I spend quite a bit of my working day in a very contentious environment.
I may be acting for one side of a family who are defending a Will against an attack by another family member, or I may be on the attacking side, trying for one or more aggrieved family members to fix a Will that does not do what it should.
In each case, what I find – each and every time – is that where both sides of the fence form a mental position of ‘me versus her/him’ or more often known as ‘us versus them’- the matter is much, much more hard fought and orders of magnitude harder to resolve.
The Supreme Court of WA is also acutely aware of this. Part of the routine and inevitable path of Will contests is a mandatory mediation, conducted by a Supreme Court Registrar.
Mediation is very successful on the whole, stewarded by the Registrars who are and skilled in mediation. They are sensitive to the peculiar aspects of Will disputes, are endlessly patient and non-judgmental.
Not only does the Court force the parties into mediation as early as possible, but they do it before defendants have the opportunity to put down in formal affidavit their own version of the family story – which is almost always the very polar opposite of what the claimant says.
For example, all too often I see that where a claimant says she was abused by the Will maker, the defendant says it’s a pure fabrication.
If the claimant says he worked for free for decades on the Will maker’s farm, the defendants say he got paid more than he was worth.
If a claimant says she is a single mother with no education or job living hand to mouth on Centrelink payments, the defendant says she is just lazy and has only herself to blame.
So, why am I writing about this? It’s not just to tell you what I do, it’s to shed some light on why:
Have a look at this, or those of you into podcasts, listen to this one. It is an illuminating piece, by specialists but in layman’s terms on Tribal Psychology – why and how we choose sides and the mental gymnastics that we exercise in order to change our views to fit the group we belong to (or want to belong to) – regardless of factual right or wrong.
In short, the more you see your competitor as part of the other group, and not part of your own group, the more intense the conflict, which is not based on actual issues, but based merely on a psychological motivation to discriminate against the other just for being the other.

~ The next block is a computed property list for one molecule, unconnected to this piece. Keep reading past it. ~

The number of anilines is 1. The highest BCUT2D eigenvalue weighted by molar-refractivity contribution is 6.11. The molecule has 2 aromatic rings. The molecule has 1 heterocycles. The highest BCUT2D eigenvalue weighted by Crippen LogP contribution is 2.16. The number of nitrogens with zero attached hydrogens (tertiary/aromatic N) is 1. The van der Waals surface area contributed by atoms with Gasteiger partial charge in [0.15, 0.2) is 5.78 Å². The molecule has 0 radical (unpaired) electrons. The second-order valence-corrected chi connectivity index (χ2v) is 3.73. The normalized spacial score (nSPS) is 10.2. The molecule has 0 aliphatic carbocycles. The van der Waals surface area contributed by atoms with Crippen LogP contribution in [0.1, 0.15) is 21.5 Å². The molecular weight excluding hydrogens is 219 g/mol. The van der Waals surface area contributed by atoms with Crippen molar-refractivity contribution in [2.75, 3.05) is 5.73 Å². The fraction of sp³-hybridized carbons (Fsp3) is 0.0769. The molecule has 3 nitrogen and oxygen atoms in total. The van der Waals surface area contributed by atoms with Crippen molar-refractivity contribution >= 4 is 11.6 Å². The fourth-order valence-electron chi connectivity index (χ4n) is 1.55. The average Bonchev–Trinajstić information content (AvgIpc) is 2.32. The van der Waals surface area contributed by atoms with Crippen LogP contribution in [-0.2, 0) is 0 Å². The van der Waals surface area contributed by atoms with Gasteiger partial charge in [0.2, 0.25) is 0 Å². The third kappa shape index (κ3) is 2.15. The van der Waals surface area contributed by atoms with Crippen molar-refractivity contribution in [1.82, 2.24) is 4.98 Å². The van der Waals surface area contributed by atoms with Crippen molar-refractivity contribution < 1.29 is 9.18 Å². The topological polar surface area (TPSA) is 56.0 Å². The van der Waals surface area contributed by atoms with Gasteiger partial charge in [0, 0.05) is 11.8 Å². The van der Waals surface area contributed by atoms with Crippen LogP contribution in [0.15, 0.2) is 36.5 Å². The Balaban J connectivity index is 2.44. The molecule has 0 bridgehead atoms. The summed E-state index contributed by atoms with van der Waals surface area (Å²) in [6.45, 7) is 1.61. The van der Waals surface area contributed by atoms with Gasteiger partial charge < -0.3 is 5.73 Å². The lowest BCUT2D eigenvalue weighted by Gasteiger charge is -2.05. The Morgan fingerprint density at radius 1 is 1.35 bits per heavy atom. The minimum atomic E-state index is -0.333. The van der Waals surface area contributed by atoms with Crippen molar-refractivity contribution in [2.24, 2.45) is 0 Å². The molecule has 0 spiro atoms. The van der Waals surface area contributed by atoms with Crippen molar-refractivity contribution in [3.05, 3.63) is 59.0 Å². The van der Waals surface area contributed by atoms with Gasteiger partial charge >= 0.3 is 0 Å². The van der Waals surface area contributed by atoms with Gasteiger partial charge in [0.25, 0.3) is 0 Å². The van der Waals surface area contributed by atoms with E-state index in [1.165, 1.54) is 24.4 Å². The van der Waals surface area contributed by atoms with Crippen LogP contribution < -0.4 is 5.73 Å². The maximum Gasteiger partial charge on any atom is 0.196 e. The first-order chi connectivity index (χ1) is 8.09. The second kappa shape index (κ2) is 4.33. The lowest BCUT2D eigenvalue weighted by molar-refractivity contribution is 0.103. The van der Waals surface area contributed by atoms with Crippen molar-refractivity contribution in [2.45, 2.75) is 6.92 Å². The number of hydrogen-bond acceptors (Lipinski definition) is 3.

Whilst this piece is focussed on the current USA divide between Republicans and Democrats, I see its application in family provision claims, and indeed in all Will contests.
The more a person sees the other family member as against the family, as outside the family, the more it is ‘us versus them’ the more hard fought and the harder to resolve, the less willing they are to give away anything even when facts dictate that they should – even when being so oppositional is actually meaningless or causing disadvantage.
This oppositional positioning increases the time it takes to reach a conclusion, and ratchets up the legal costs and stress to families exponentially too. It usually means everyone walks away at the end with less in their pocket.
Of course human beings are complex – and there is never one simple solution, and never one source of discontent or motivator for grievance.
But in each Will contest, I spend many hours trying to get my clients to see the other side not as a fixed immovable and inhuman object. I want my clients to acknowledge the humanity of the other side.
That can be hard, especially when the other side may have spent years, perhaps decades, acting poorly, or inhumanely to my client.
But without a sense of seeing the other side as connected to a greater family story, resolution is made almost impossible.
It is for this reason that I also spend much time trying to persuade the other side that my client is not an inhuman monster either (once it’s us versus them both sides see each other as being entirely wrong).
If I can get the other side to acknowledge that my client is a person not too different to them, and is also enduring the pain and grief and loss that comes with the death of a loved one, then the chances of everyone walking away with a resolution are increased.
And that, ultimately, is the name of the game; not dispute, but resolution. And that takes both sides to look beyond what can be deeply entrenched and long held emotional beliefs.